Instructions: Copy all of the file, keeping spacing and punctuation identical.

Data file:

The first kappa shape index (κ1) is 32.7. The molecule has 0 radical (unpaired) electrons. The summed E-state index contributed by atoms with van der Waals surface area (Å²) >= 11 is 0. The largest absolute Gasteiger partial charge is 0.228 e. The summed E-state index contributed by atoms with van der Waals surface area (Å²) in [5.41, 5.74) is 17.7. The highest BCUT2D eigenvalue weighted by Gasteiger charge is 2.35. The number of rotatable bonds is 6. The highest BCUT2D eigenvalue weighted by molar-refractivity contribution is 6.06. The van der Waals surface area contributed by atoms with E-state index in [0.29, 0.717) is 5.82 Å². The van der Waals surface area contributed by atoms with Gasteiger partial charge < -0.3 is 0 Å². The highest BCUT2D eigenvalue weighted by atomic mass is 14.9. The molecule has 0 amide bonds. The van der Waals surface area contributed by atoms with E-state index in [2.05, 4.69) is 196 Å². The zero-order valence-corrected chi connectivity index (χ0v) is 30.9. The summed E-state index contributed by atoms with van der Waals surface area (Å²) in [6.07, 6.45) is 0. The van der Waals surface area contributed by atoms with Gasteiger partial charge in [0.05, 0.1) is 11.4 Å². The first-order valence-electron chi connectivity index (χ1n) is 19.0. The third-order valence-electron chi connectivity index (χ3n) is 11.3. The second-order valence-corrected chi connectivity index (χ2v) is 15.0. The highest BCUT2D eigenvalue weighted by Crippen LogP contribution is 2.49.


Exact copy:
The first kappa shape index (κ1) is 32.7. The molecule has 0 radical (unpaired) electrons. The summed E-state index contributed by atoms with van der Waals surface area (Å²) >= 11 is 0. The largest absolute Gasteiger partial charge is 0.228 e. The summed E-state index contributed by atoms with van der Waals surface area (Å²) in [5.41, 5.74) is 17.7. The highest BCUT2D eigenvalue weighted by Gasteiger charge is 2.35. The number of rotatable bonds is 6. The highest BCUT2D eigenvalue weighted by molar-refractivity contribution is 6.06. The van der Waals surface area contributed by atoms with E-state index in [0.29, 0.717) is 5.82 Å². The van der Waals surface area contributed by atoms with Gasteiger partial charge < -0.3 is 0 Å². The highest BCUT2D eigenvalue weighted by atomic mass is 14.9. The molecule has 0 amide bonds. The van der Waals surface area contributed by atoms with E-state index in [2.05, 4.69) is 196 Å². The zero-order valence-corrected chi connectivity index (χ0v) is 30.9. The summed E-state index contributed by atoms with van der Waals surface area (Å²) in [6.07, 6.45) is 0. The van der Waals surface area contributed by atoms with Gasteiger partial charge in [0.05, 0.1) is 11.4 Å². The first-order valence-electron chi connectivity index (χ1n) is 19.0. The third-order valence-electron chi connectivity index (χ3n) is 11.3. The second-order valence-corrected chi connectivity index (χ2v) is 15.0. The highest BCUT2D eigenvalue weighted by Crippen LogP contribution is 2.49.